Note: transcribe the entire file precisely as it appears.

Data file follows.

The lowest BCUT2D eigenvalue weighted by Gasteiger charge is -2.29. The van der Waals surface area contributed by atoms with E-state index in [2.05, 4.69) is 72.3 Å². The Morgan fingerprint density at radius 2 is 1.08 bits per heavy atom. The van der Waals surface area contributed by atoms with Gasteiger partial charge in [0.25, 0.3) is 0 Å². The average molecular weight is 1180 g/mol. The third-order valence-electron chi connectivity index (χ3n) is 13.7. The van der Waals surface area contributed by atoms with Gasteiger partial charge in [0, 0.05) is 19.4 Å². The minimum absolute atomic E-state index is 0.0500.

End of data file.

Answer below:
The lowest BCUT2D eigenvalue weighted by Gasteiger charge is -2.29. The van der Waals surface area contributed by atoms with E-state index in [2.05, 4.69) is 72.3 Å². The Morgan fingerprint density at radius 2 is 1.08 bits per heavy atom. The van der Waals surface area contributed by atoms with Gasteiger partial charge in [0.25, 0.3) is 0 Å². The average molecular weight is 1180 g/mol. The third-order valence-electron chi connectivity index (χ3n) is 13.7. The van der Waals surface area contributed by atoms with Gasteiger partial charge in [0, 0.05) is 19.4 Å². The minimum absolute atomic E-state index is 0.0500.